In the Line of Duty
Q: While serving as a member of the fire department, I responded to a fire at a doughnut shop. As I was battling the blaze, the alarm on my air supply equipment sounded. Only six minutes of oxygen left! I notified my lieutenant. She directed me to leave the building along with my fellow firefighters.
They too had been ordered to evacuate, owing to the intensity of the fire. During the evacuation, I operated the last water hose, thereby enabling my fellow firefighters to escape the burning building. As I finally turned to leave, my oxygen supply ran out.
A: In the doughnut shop, there may well have been a failure to comply with governmental requirements. In that context, New York Municipal Law §§ 205-a and 205-e give special protection to firefighter and police officers, and their families.
In addition, General Obligations Law § 11-106 abolishes the ancient rule that barred a firefighter from suing in negligence on a theory of ‘well, that’s his job’. Nowadays, a police officer or firefighter may, and should, seek recovery and damages for neglect, willful omission or willful conduct.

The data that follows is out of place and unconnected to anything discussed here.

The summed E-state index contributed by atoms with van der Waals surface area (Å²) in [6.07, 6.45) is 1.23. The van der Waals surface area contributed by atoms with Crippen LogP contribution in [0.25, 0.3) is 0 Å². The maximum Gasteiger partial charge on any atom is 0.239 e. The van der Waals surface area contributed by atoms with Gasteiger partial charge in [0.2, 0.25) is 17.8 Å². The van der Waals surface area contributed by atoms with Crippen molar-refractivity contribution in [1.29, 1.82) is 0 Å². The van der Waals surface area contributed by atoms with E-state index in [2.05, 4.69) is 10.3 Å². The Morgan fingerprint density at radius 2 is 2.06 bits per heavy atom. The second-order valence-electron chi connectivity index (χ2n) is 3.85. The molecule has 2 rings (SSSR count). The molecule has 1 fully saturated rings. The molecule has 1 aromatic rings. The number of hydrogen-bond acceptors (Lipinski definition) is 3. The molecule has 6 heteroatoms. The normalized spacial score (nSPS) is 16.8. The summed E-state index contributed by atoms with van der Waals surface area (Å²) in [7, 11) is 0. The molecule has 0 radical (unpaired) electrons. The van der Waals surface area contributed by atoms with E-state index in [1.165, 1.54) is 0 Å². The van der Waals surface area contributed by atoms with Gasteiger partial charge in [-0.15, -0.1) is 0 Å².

Was the fire suppression system in need of repair? Were there outstanding fire-code violation orders? If so, the owner’s finger pointing at your lack of oxygen will miss the mark.
Your air supply ran out because you remained inside the burning building operating the last water hose, so that your fellow firefighters could escape. The depletion of your air supply was not a ‘superseding cause’ of your injuries. In braving battling this blaze, you were performing a laudable act of courage that the law will endorse.
By: Scott Baron,
Attorney at Law Advertorial
The law responds to changed conditions; exceptions and variations abound. Here, the information is general; always seek out competent counsel. This article shall not be construed as legal advice.
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